Residential construction down 0.3 percent

Residential construction fell 0.3 percent in August to an annual rate of $238.5 billion, the Commerce Department reported Friday. This marks the fourth consecutive month that residential spending has dropped. Spending temporarily rose earlier in the year, as buyers took advantage of the homebuyer tax credit. But home construction has stagnated since the tax credit’s April 30 expiration.
By Todd Loesch, Housing Zone contributing editor | October 7, 2010

 

Residential construction fell 0.3 percent in August to an annual rate of $238.5 billion, the Commerce Department reported Friday. This marks the fourth consecutive month that residential spending has dropped. Spending temporarily rose earlier in the year, as buyers took advantage of the homebuyer tax credit. But home construction has stagnated since the tax credit’s April 30 expiration.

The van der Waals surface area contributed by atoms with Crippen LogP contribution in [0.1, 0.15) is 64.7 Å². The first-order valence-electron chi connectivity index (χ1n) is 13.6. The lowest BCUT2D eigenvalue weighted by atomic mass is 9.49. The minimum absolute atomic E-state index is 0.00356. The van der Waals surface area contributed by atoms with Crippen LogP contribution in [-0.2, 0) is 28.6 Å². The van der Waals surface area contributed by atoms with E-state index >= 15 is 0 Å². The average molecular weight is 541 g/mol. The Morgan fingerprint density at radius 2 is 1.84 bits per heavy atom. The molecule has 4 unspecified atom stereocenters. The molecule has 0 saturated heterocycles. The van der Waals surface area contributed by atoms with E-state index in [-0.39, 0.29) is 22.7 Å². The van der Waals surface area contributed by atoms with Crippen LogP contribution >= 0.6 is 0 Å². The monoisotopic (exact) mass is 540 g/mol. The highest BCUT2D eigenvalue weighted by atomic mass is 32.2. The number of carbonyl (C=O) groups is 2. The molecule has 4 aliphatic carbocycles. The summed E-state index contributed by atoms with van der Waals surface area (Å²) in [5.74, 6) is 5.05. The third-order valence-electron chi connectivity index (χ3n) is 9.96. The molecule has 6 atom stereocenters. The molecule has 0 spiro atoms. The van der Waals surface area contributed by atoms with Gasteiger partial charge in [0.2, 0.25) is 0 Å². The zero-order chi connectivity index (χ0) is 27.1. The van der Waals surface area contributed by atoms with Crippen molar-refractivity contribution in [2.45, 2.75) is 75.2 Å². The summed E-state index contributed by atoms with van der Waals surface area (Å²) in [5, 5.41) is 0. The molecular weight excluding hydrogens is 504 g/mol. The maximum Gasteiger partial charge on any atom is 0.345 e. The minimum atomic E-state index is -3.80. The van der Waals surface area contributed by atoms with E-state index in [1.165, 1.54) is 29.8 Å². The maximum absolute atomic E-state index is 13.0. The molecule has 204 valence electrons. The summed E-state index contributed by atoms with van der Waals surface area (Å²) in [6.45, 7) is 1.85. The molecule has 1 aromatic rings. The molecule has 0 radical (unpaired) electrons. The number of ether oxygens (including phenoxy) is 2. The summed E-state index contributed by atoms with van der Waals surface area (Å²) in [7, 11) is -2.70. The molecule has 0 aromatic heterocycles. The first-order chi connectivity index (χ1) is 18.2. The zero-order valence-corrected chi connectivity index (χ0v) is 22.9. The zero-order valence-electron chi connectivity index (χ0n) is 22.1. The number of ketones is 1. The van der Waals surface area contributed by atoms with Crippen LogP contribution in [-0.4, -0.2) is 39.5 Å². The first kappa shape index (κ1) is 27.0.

However, overall construction spending rose 0.4 percent in August, thanks to a big increase in government building projects. Government projects jumped 2.5 percent, while private construction fell to its lowest level in 12 years.

As the economy continues to lag, banks have tightened lending standards and made it harder for builders to get financing for new projects.

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